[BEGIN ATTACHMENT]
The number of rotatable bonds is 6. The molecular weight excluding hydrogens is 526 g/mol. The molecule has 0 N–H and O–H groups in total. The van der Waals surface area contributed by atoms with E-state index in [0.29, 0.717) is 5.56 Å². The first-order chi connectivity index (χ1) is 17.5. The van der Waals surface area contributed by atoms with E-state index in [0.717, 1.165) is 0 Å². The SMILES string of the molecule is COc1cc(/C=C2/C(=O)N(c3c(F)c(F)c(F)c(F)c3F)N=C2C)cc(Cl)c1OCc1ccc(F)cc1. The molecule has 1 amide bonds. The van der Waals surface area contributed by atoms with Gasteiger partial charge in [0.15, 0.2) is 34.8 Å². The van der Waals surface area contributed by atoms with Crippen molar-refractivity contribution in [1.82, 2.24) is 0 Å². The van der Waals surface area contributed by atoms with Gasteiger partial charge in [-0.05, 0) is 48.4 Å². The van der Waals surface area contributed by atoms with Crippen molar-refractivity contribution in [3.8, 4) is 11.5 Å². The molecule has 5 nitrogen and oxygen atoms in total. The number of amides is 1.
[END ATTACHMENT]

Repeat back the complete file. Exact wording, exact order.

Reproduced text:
The number of rotatable bonds is 6. The molecular weight excluding hydrogens is 526 g/mol. The molecule has 0 N–H and O–H groups in total. The van der Waals surface area contributed by atoms with E-state index in [0.29, 0.717) is 5.56 Å². The first-order chi connectivity index (χ1) is 17.5. The van der Waals surface area contributed by atoms with E-state index in [0.717, 1.165) is 0 Å². The SMILES string of the molecule is COc1cc(/C=C2/C(=O)N(c3c(F)c(F)c(F)c(F)c3F)N=C2C)cc(Cl)c1OCc1ccc(F)cc1. The molecule has 1 amide bonds. The van der Waals surface area contributed by atoms with Gasteiger partial charge in [0.15, 0.2) is 34.8 Å². The van der Waals surface area contributed by atoms with Crippen molar-refractivity contribution in [1.82, 2.24) is 0 Å². The van der Waals surface area contributed by atoms with Gasteiger partial charge in [-0.05, 0) is 48.4 Å². The van der Waals surface area contributed by atoms with Crippen molar-refractivity contribution in [3.8, 4) is 11.5 Å². The molecule has 5 nitrogen and oxygen atoms in total. The number of amides is 1.